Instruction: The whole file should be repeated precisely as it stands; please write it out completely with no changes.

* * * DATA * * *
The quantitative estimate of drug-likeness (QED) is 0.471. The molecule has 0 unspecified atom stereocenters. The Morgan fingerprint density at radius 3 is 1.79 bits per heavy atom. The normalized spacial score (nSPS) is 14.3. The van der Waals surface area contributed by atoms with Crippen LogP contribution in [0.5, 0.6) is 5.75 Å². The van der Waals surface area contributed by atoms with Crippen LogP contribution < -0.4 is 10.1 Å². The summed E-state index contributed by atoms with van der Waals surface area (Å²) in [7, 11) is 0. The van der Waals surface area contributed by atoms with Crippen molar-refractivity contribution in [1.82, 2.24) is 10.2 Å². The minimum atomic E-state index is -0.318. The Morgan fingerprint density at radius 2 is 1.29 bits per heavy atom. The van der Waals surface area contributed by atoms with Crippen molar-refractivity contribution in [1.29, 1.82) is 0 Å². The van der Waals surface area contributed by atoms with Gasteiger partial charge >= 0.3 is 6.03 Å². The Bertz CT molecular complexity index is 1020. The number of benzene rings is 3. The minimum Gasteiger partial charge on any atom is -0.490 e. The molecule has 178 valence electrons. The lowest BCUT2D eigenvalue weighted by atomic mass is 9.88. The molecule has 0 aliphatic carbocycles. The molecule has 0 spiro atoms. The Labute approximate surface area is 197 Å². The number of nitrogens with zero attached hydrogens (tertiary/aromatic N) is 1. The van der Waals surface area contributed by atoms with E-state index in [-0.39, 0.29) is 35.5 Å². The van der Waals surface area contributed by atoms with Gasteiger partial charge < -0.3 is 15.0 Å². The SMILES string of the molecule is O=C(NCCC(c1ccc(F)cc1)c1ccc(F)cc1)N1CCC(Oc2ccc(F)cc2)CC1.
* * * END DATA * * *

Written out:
The quantitative estimate of drug-likeness (QED) is 0.471. The molecule has 0 unspecified atom stereocenters. The Morgan fingerprint density at radius 3 is 1.79 bits per heavy atom. The normalized spacial score (nSPS) is 14.3. The van der Waals surface area contributed by atoms with Crippen LogP contribution in [0.5, 0.6) is 5.75 Å². The van der Waals surface area contributed by atoms with Crippen LogP contribution < -0.4 is 10.1 Å². The summed E-state index contributed by atoms with van der Waals surface area (Å²) in [7, 11) is 0. The van der Waals surface area contributed by atoms with Crippen molar-refractivity contribution in [1.82, 2.24) is 10.2 Å². The minimum atomic E-state index is -0.318. The Morgan fingerprint density at radius 2 is 1.29 bits per heavy atom. The van der Waals surface area contributed by atoms with Crippen molar-refractivity contribution in [1.29, 1.82) is 0 Å². The van der Waals surface area contributed by atoms with Gasteiger partial charge >= 0.3 is 6.03 Å². The Bertz CT molecular complexity index is 1020. The number of benzene rings is 3. The minimum Gasteiger partial charge on any atom is -0.490 e. The molecule has 178 valence electrons. The lowest BCUT2D eigenvalue weighted by atomic mass is 9.88. The molecule has 0 aliphatic carbocycles. The molecule has 0 spiro atoms. The Labute approximate surface area is 197 Å². The number of nitrogens with zero attached hydrogens (tertiary/aromatic N) is 1. The van der Waals surface area contributed by atoms with E-state index in [-0.39, 0.29) is 35.5 Å². The van der Waals surface area contributed by atoms with Gasteiger partial charge < -0.3 is 15.0 Å². The SMILES string of the molecule is O=C(NCCC(c1ccc(F)cc1)c1ccc(F)cc1)N1CCC(Oc2ccc(F)cc2)CC1.